There are many lists out there for all your holiday reading needs. Many from well known sources. Most books never make those lists. As a new author, I know the importance of getting the word out about your work. We certainly can’t buy every book published, but we can support authors, illustrators, and bookstores by sharing those we read and enjoy. Blogging or writing reviews on sites like Amazon, Barnes and Noble and Goodreads also helps spread the word. So I created my own list.

Gingerbread books

It’s not just books, but people who blog frequently about books. People who are passionate about picture books and what they mean to kids and parents and teachers and librarians.

Anyone looking for a gift or simply love to read and or collect picture books, below are links to some fabulous titles.

Goodreads with Ronna has two posts about Christmas books Roundup Part 1 and Part 2

Just Us Books put together a list of holiday books with diverse themes and or character or by authors least represented in the world of publishing.

The Society of Children’s Book Writers and Illustrators (SCBWI) launched a Book Party event to help support their membership in an effort to market 2015 releases.

What about after the holiday? Below are my go to blogs for learning about books by reading reviews. It’s a very diverse list because I am a huge supporter of the #WeNeedDiverseBooks and #ReadYourWorld campaigns.

Multicultural Children’s Book Day  is January 27, 2016. This site showcases new and old releases with diverse content.

Mia Wenjen aka Pragmatic Mom , Co-Founder of Multicultural Children’s Book Day blogs about parenting, books, and education.

Valarie Budayr Jump Into A Book, Co-Founder of Multicultural Children’s Book Day. Valarie says, “Jump into a Book is a site about the love of children’s books and how they can incorporate them into our everyday lives through play, crafting, cooking, movies, games, traveling and author visits. At JIAB, we strive to pull books off shelves and stories off pages to create reading experiences for families.”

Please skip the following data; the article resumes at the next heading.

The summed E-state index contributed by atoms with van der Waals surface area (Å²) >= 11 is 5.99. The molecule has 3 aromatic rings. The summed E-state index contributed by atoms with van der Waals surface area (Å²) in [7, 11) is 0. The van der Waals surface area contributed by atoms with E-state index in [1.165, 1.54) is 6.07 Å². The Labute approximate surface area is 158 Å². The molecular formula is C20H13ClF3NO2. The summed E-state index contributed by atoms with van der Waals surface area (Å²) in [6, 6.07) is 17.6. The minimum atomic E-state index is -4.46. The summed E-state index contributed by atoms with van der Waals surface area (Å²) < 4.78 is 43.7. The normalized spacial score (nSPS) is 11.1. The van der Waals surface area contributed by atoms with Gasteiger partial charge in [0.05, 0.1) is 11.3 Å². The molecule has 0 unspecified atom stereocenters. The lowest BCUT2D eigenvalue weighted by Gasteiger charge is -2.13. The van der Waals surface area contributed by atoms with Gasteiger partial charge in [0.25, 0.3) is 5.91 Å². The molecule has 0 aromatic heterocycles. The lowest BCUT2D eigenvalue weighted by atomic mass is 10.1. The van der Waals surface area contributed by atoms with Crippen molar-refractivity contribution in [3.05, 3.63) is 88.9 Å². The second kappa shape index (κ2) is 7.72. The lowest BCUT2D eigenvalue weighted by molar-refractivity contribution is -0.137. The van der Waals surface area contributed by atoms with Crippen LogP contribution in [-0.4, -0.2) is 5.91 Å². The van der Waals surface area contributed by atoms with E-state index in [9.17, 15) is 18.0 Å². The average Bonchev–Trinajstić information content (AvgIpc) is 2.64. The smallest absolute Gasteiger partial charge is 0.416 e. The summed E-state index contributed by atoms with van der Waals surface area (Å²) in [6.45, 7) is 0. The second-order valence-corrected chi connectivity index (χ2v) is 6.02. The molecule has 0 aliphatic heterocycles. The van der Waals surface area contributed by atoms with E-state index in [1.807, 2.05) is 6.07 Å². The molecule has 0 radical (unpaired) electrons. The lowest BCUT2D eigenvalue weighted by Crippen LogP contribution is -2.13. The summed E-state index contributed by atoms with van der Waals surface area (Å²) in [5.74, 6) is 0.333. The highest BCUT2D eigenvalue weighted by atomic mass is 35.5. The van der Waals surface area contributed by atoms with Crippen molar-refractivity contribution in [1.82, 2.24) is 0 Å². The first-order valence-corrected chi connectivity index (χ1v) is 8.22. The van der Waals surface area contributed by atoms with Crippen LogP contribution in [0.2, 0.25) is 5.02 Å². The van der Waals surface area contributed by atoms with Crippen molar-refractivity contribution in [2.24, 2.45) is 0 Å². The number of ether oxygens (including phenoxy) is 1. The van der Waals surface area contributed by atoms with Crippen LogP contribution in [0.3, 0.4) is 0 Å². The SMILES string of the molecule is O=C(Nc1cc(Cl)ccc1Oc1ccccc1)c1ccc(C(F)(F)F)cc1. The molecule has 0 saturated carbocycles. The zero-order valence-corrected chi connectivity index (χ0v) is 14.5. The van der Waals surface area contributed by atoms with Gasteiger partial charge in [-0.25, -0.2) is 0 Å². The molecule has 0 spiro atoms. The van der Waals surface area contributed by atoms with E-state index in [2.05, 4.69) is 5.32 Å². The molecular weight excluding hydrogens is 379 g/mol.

Susanna Hill hosts Perfect Picture Book Friday. Authors and writers share weekly book reviews. She has an extensive list of books by category.

Patricia Tilton, Children’s Books Heal. Looking for a book that addresses a tough topic? Search this blog. Patricia says, “I want my blog to be a resource for parents, grandparents and teachers who are searching for a special gem that will help a child through a tough time.” And it is indeed.

Juliana Lee’s Crafting Stories. From her Books Alive! page or Celebrate Every Day with a Picture Book page, or easy reader and early chapter book reviews from her 2015 Cybils page, Juliana has something current for everyone.

Tiffa blogs about picture books she reads with her two sons at her site, The Picture Book Review. Note: They read a lot of books!

Goodreads with Ronna by Ronna Mandel who is a former Associate Editor at L.A. Parent, and a team of reviewers keep us up to date on current releases. She reviews inclusive books with characters and or topics specific to a population with special needs.

Danielle Davis blogs at This Picture Book Life, She says, “This blog brings picture books to life through crafts, book pairings, interviews, recipes, and other fun stuff.” Her reviews are thought provoking and honest.

See my picture book reviews here and my perfect picture book pairs here or on Facebook.

These are a few of my favorites, there are so many, many more.

Happy Holiday reading! Happy reading in 2016!

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Golden Domes and Silver Lanterns Book Review

Golden Domes and Silver Lanterns Book Review

It’s Perfect Picture Book Friday! For more reviews, go to author Susanna Hill’s Perfect Picture Book page. Today’s pick is:

Title: Golden Domes and Silver Lanterns: A Muslim Book of Colors Domes

Written by: Hena Khan

Illustrated by: Mehrdokht Amini

Publisher: Chronicle Books (June 6, 2012)

Suitable for grades: PreK-2

Themes/Topics: celebrating holidays, community, cultural awareness

Brief Synopsis: Beautifully written and illustrated, this book highlights the colorful world of Islam. A little girl takes the reader with her as she navigates her world showing different parts of her culture that kids can easily relate to like clothing, food and different celebrations.

Opening pages: “Red is the rug Dad kneels on to pray, facing toward Mecca, five times a day.”

“Blue is the hijab Mom like to wear. It’s a scarf she uses to cover her hair.”

Why I like this book: I enjoy books that address culture. Others can peek inside the lives of those who may seem very different only to realize the things we enjoy and hold dear are often the same but celebrated differently.

Resources: